I’ve been revisiting a 2005 article by Ted J. Kaptchuk, OMD, and Franklin G. Miller about the relationship between mainstream and “alternative” therapies. (See the full article) Their viewpoint article poses the question of how the two groups should ethically interact – should they oppose one another (war), integrate (unite “previously sovereign and hostile states”/groups) or acknowledge plurality (create a “coalition of allies”)?
Being a practitioner in the East Asian medicine community, I am biased towards an approach of coalition, because in my daily clinical life, I see the benefits of both medicines in practice. The necessity of each as stand alone medicines is clear to me, but perhaps it’s not so clear to practitioners of mainstream medicine or patients steeped in the Western healthcare system. The usefulness of a medical system that approaches health from a different perspective can only be beneficial to everyone, by providing a perspective from a worldview different from the culturally dominant view. A culturally alien experience of the world should not be dismissed simply because it does not fit neatly into the dominant culture.
East Asian medicine takes a more functional medicine approach to health, and its strength lies there. Mainstream medicine has its strengths and limitations. Should mainstream medicine incorporate other traditional medicines into its system based on judgements that many times cannot be judged on an even footing? Does the “gold-standard” randomized, double-blind, placebo-controlled testing work for acupuncture, or ayurveda, or other “alternative” therapies? (They don’t) Does the fact that it doesn’t fit neatly into the mainstream medical model invalidate whole systems of traditional therapies? (It doesn’t – many have been around for sometimes thousands of years-could they exist that long while being useless?).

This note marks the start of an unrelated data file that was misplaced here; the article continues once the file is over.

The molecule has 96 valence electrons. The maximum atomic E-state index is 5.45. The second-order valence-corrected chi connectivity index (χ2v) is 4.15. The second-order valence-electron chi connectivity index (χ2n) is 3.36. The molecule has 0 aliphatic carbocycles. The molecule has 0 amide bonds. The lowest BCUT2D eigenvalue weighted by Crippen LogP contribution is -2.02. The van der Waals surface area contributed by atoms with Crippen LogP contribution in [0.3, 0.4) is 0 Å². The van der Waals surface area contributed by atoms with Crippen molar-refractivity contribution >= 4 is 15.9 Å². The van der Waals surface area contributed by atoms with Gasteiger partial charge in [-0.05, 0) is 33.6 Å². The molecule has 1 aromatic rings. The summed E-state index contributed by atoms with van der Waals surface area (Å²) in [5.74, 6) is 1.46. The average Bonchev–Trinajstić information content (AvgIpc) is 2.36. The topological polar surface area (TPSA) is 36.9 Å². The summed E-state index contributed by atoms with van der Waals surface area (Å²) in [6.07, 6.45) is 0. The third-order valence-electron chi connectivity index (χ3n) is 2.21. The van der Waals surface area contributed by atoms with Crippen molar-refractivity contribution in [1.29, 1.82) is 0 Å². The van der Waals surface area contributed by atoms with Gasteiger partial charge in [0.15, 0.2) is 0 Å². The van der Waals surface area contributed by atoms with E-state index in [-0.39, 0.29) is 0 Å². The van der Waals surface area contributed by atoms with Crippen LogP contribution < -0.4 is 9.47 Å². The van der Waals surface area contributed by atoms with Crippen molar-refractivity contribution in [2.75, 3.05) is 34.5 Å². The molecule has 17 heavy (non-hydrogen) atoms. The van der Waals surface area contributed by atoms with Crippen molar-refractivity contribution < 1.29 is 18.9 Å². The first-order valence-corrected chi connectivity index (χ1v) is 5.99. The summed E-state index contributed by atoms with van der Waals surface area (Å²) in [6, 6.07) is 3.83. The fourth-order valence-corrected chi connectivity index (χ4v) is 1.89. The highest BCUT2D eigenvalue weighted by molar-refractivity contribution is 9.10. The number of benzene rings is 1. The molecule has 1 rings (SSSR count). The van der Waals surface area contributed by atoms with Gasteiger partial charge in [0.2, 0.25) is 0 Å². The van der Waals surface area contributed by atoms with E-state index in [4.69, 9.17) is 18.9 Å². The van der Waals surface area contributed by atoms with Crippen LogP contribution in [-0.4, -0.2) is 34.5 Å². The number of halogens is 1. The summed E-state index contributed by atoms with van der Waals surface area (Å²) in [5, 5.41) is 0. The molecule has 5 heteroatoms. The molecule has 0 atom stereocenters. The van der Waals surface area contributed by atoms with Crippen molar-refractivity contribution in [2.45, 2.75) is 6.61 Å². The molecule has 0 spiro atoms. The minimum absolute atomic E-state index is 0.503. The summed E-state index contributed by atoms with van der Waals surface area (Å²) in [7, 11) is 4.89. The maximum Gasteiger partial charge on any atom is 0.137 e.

For those of you who have experienced an alternative health system like East Asian medicine, Ayurveda, Tibetan medicine, etc, what has your experience been? Since I think most everyone has gotten past the opposition/war point of view, how do you think “alternative” therapies should interact with mainstream medicine? Should mainstream medicine adapt these systems into the current status quo, or should everyone acknowledge each other as equals, with strengths and weaknesses intact and try to decide how to support one another?
The relationship between caffeine and miscarriage:
one reason why I suggest that my patients quit drinking coffee altogether has to do with the effects that caffeine has been shown to have on miscarriage rates. If a woman drinks over 200 mg of caffeine daily, more than about 2 cups of coffee, the miscarriage rate was twice that of women who consumed no caffeine at all. It was This was the finding of a study listed in the March 2008 issue of the Journal of Obstetrics and Gynecology. To help give an idea of how much caffeine is in various drinks, foods and drugs, here is a link to a listing of caffeine content in food & drugs compiled by the Center for Science in the Public Interest.